Aceh Charity

I visited Meulaboh from June 20-23 with two friends of mine: a Frenchman, Michael, my architect in Bali, Zaeni, and myself. Michael is the founder and chairman of Indo Actions (an NGO that helps Indonesians), which can be accessed on the web at Currently the website is only in French but hopefully it will be available in Indonesian and English soon.

On June 20 we took the Sabang Merauke Air Charter from Medan to Meulaboh. It took 1 hour and 10 minutes to arrive in Meulaboh. The plane was small, holding only 16 passengers.

Once we arrived in Meulaboh, we took a public car to see the Camat (Meulaboh regency head official). After we discussed several things we checked in to the Mouligo hotel (there is only one hotel in Meulaboh). We then went to a fishing village to check the boats that needed to be repaired.

We were sponsoring the repair of ten boats and the construction of two small shops (warung). We explored the town and area devastated by the tsunami (which reaches inland to five kilometers from the coastline). It's all been completely FLATTENED. You just can't imagine it if you don't see it for yourself.

 During our exploration, we met many Acehnese and were struck by how beautiful the Acehnese women are (not all of course) but many! :) For dinner we ate a mix of Acehnese and Padang food'. yummy. But guess what!! No alcohol in Meulaboh. There is no 'Bir Bintang'!!!

On June 21, we bought supplies for the fishermen from boat and building shops. We didn't give the fishermen money directly except to pay 'tukang' (handymen). This was given in three payments through the Camat's office.

In the afternoon we visited four camps for the tsunami victims. I read that 17,000 people still live in the camps! Food and water are no problem as these are supplied by NGOs. There are about 28 NGOs in Aceh. I think the biggest is CRS (Catholic Relief Services), which plans to build 7,000 houses in Meulaboh! Other big NGOs include CWS (Church World Service) and OXFAM.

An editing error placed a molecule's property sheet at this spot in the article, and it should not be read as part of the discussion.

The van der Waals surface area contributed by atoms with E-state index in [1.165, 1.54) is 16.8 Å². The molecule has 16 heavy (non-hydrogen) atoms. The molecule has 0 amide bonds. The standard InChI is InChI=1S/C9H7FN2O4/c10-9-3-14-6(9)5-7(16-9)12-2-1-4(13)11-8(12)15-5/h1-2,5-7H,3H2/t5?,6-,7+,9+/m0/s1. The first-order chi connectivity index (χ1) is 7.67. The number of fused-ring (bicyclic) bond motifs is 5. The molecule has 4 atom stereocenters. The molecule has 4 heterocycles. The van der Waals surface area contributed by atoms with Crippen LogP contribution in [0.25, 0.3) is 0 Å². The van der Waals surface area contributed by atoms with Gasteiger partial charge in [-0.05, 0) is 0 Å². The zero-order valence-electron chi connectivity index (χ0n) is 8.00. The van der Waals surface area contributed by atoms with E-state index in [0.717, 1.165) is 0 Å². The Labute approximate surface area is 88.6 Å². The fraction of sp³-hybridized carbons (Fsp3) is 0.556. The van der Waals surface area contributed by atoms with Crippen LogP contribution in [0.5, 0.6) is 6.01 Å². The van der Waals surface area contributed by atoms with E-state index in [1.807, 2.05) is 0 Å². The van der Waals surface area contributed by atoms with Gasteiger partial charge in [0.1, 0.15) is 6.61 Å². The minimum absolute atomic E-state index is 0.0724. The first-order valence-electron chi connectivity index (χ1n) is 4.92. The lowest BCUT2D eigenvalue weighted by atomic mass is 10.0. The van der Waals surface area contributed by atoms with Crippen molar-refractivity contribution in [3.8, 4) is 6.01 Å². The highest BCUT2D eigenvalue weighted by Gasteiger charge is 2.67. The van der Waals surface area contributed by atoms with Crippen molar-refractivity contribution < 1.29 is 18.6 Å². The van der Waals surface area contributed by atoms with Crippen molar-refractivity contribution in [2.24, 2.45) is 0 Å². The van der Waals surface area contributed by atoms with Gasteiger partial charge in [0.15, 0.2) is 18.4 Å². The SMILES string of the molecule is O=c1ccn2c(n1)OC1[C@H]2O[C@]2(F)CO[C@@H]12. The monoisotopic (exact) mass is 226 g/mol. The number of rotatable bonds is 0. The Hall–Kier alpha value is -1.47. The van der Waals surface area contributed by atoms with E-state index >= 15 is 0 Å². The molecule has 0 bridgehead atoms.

The most sophisticated NGO camp is the UN's of course. It offers free internet and even a Hotspot (wireless internet for laptops). Unbelievable that in the middle of nowhere we could use the internet for free!!! The UN camp was very clean, neat and professional looking.

During our visit to the camps for the tsunami victims, we found out that they still need sanitary kits: tooth brushes, tooth paste, soap, shampoo, underwear, bras, detergent, cotton buds and anti-mosquito lotion. I propose that we all contribute these items in one package, costing about Rp.50,000 each. This way everyone can contribute by just mentioning how many packages they want to sponsor.

On June 22, we went to the Camat office to meet with the fishermen to make sure that everything they need for repairing their boats was delivered by the shops. We reiterated that they should repair the boats as soon as possible so they can go fishing again. After the meeting we went to the fishing village again and took more pictures with the fishermen and their boats.

On June 23, we flew back to Medan via Simeulue Island.

On the way back I thought about how I could contribute to help the victims. I might not be able to do much, but I believe that if we cooperate and lend our hands together we can help them! I thought about how lucky we all are compared to the tsunami victims! So let's share our 'luck' with them!

May God Bless Us!